Gang members using violence to extort inmates, families at Ga. prison for women

The demands for money started nearly a year ago. Sometimes small amounts, $10 or so; other times more, into the hundreds.

Pamela Dixon knew she was being extorted. But she also knew she had to pay if she wanted to ensure that her daughter survived at Pulaski State Prison. So she has paid, by her estimation more than $10,000.

“I feel like I’ve been dealing with the mob,” she said.

Inside Georgia’s second largest prison for women, gang members have routinely used threats of violence to shake down inmates and their families for virtually everything, even the ability to take a shower or sleep in an assigned room.

Extortion, at least on a widespread scale, isn’t typically associated with women’s prisons. But at Pulaski, it has clearly taken hold, The Atlanta Journal-Constitution found through interviews and documents, many provided by Dixon. That adds yet another dimension to the gang culture that has overwhelmed the Hawkinsville prison and its depleted security staff.

“When the girls don’t have money anymore, they get beat up,” said the mother of one inmate, who asked not to be identified for fear that her daughter would face retribution.

For Dixon, a 65-year-old who lives in Ellijay, paying for her daughter’s protection has taken both a financial and emotional toll, a nightmarish blur of chilling threats and spiraling Cash App payments that have led her to do whatever she can to make the issue known.

Pamela Dixon estimates that she has paid more than $10,000 in extortion money to ensure that her daughter Mary Elizabeth Lewis survives at Pulaski State Prison. (Hyosub Shin /


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Dixon estimates she has paid between $10,000 and $12,000 in protection money since her daughter, Mary Elizabeth Lewis, arrived at Pulaski last July to begin serving a prison sentence of at least nine years for trafficking methamphetamine. Dixon and her 72-year-old husband, a disabled Vietnam vet, live on their Social Security and VA benefits, so she borrowed from friends and family members to get much of the money, she said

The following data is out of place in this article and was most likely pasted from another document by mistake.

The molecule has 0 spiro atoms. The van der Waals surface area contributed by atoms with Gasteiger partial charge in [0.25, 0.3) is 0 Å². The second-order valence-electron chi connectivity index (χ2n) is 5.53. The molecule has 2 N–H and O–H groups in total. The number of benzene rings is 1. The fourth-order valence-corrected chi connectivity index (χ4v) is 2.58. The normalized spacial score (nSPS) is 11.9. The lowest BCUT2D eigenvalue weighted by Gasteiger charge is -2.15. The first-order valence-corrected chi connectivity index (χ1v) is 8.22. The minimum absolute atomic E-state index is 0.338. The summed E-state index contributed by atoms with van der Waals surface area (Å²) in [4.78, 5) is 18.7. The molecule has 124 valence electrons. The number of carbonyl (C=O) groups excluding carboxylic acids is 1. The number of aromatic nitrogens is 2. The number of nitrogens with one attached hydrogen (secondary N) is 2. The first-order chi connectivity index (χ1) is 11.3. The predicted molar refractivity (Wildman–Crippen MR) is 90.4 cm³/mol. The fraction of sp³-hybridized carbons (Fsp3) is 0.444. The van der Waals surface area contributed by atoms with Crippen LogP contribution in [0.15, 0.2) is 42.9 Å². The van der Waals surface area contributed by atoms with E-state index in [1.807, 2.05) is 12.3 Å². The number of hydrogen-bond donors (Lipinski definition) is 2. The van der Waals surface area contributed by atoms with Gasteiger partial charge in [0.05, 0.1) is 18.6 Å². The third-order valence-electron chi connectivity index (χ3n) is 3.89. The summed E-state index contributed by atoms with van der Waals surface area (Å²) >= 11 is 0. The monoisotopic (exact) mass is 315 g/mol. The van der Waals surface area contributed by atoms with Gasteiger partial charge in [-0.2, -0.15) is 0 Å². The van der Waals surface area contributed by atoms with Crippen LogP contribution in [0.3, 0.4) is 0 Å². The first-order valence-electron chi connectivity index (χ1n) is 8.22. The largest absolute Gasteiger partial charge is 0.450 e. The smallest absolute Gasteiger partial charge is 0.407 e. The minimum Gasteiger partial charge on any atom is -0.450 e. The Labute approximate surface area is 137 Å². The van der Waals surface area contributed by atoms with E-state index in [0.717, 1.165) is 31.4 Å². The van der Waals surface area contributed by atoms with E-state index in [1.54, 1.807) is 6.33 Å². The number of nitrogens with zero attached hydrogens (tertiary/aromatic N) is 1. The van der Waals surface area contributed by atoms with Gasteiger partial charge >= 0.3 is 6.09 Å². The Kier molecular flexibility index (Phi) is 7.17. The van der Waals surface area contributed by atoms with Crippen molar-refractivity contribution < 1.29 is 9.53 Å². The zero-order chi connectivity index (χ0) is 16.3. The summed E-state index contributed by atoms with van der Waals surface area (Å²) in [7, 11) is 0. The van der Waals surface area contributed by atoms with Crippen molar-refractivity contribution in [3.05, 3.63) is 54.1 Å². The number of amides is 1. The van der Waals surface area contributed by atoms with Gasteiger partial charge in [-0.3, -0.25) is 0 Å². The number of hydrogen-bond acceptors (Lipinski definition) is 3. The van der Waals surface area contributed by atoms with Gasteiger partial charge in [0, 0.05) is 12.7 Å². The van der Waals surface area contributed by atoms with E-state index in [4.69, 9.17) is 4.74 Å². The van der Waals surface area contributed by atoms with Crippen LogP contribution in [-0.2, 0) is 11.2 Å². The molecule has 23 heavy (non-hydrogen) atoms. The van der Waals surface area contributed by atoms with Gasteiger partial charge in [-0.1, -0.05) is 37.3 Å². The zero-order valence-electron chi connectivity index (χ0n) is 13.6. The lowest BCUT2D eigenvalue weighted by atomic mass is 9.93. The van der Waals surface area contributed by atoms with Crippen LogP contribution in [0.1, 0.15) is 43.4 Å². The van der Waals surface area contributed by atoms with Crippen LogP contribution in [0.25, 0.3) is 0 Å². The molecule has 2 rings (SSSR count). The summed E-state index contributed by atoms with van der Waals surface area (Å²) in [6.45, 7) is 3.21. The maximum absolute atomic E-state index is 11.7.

For the first few months, Dixon dealt with the situation quietly, directing the money to Cash App accounts supplied by her daughter. But recently, those extorting the 39-year-old Lewis have grown bolder, calling Dixon directly on the prison’s recorded phone lines and graphically describing how her daughter would suffer if their demands weren’t met.

“It’s gotten to where I see ‘Pulaski’ come up on my phone and I feel like I have PTSD,” said Dixon, who breathes with the aid of an oxygen concentrator. “As soon as I see it, I have to do a breathing treatment. That’s how bad it’s gotten.”

When the calls started, Dixon reached out to numerous administrators with the Georgia Department of Corrections, including Pulaski Warden Meosha McMillan. But no one with the agency took action until, in desperation, Dixon recorded one of the calls and sent it to a GDC official.

Pamela Dixon shows a picture of her daughter Mary Elizabeth Lewis, who is an inmate in Pulaski State Prison. After repeated extortion calls from the prison threatening her daughter, Dixon says, “It’s gotten to where I see ‘Pulaski’ come up on my phone and I feel like I have PTSD,” (Hyosub Shin /


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On that call, recorded May 30, an inmate tells Dixon that Lewis will have “permanent marks on her face” if Dixon doesn’t send $300 via Cash App that evening.

“By 8 o’clock, I will be slicing and dicing,” the caller says.

Dixon sent the recording to Pamela Wiggins, the GDC administrator who oversees women’s facilities, and, in a matter of hours, Lewis was moved to protective custody, where she remains.

“I reported this umpteen times and they did nothing until they got that recording and heard for themselves,” Dixon said.

Neither Wiggins, McMillan nor Joan Heath, the GDC’s chief spokesperson, responded to AJC emails seeking comment.

More violence

At Pulaski, one of four GDC facilities for women, gang violence is an everyday problem, according to those who are living it, and nothing has changed even with the public exposure resulting from an AJC investigation published in March.

The AJC article revealed several troubling incidents, including the allegations of two inmates, Norma Juarez-Morales and Carla Cardenas-Becarra, who said they were brutally assaulted by gang members after Juarez-Morales refused to pay for protection.

Since then, the AJC has documented at least six more incidents in which inmates were savagely beaten. One inmate was twice bitten on her breast and stabbed in the leg. Another was stabbed on the bridge of her nose. And yet another was beaten with a car jack.

Mary Elizabeth Lewis was taken to the hospital after suffering a gash in her mouth and two black eyes in May. She told prison officials she had fallen, but her mother believes she was attacked by other inmates running an extortion racket.

Credit: Contributed

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Credit: Contributed